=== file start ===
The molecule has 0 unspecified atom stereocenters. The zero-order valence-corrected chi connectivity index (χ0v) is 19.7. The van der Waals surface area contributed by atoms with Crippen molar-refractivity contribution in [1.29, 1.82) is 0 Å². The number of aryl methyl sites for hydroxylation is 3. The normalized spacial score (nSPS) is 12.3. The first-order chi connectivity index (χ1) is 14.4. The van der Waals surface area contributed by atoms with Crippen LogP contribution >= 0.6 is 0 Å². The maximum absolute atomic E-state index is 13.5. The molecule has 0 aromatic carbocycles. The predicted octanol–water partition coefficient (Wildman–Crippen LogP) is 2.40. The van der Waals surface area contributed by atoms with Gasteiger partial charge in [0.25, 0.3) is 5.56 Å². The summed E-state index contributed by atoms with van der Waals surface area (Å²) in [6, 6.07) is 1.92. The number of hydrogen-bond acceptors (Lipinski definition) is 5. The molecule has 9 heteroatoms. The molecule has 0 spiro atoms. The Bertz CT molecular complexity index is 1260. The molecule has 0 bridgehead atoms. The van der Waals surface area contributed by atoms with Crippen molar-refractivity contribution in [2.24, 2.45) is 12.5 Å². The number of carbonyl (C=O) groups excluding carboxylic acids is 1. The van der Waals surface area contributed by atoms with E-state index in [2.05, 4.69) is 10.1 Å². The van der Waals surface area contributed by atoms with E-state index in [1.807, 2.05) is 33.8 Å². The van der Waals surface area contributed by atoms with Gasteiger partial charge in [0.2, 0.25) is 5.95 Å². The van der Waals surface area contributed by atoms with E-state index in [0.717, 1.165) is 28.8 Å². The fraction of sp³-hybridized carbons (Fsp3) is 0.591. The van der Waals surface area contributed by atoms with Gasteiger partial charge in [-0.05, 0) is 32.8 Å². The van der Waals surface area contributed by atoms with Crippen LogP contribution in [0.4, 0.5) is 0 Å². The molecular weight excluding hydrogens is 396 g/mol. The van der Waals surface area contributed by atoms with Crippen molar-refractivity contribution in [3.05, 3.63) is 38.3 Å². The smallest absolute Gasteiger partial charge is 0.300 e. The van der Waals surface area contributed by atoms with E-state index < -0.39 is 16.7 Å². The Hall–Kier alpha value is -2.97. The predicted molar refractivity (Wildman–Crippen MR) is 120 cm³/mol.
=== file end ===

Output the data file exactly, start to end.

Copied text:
The molecule has 0 unspecified atom stereocenters. The zero-order valence-corrected chi connectivity index (χ0v) is 19.7. The van der Waals surface area contributed by atoms with Crippen molar-refractivity contribution in [1.29, 1.82) is 0 Å². The number of aryl methyl sites for hydroxylation is 3. The normalized spacial score (nSPS) is 12.3. The first-order chi connectivity index (χ1) is 14.4. The van der Waals surface area contributed by atoms with Crippen LogP contribution >= 0.6 is 0 Å². The maximum absolute atomic E-state index is 13.5. The molecule has 0 aromatic carbocycles. The predicted octanol–water partition coefficient (Wildman–Crippen LogP) is 2.40. The van der Waals surface area contributed by atoms with Gasteiger partial charge in [0.25, 0.3) is 5.56 Å². The summed E-state index contributed by atoms with van der Waals surface area (Å²) in [6, 6.07) is 1.92. The number of hydrogen-bond acceptors (Lipinski definition) is 5. The molecule has 9 heteroatoms. The molecule has 0 spiro atoms. The Bertz CT molecular complexity index is 1260. The molecule has 0 bridgehead atoms. The van der Waals surface area contributed by atoms with Crippen molar-refractivity contribution in [2.24, 2.45) is 12.5 Å². The number of carbonyl (C=O) groups excluding carboxylic acids is 1. The van der Waals surface area contributed by atoms with E-state index in [2.05, 4.69) is 10.1 Å². The van der Waals surface area contributed by atoms with E-state index in [1.807, 2.05) is 33.8 Å². The van der Waals surface area contributed by atoms with Gasteiger partial charge in [0.2, 0.25) is 5.95 Å². The van der Waals surface area contributed by atoms with E-state index in [0.717, 1.165) is 28.8 Å². The fraction of sp³-hybridized carbons (Fsp3) is 0.591. The van der Waals surface area contributed by atoms with Gasteiger partial charge in [-0.05, 0) is 32.8 Å². The van der Waals surface area contributed by atoms with Crippen LogP contribution in [0.4, 0.5) is 0 Å². The molecular weight excluding hydrogens is 396 g/mol. The van der Waals surface area contributed by atoms with Crippen molar-refractivity contribution in [3.05, 3.63) is 38.3 Å². The smallest absolute Gasteiger partial charge is 0.300 e. The van der Waals surface area contributed by atoms with E-state index < -0.39 is 16.7 Å². The Hall–Kier alpha value is -2.97. The predicted molar refractivity (Wildman–Crippen MR) is 120 cm³/mol.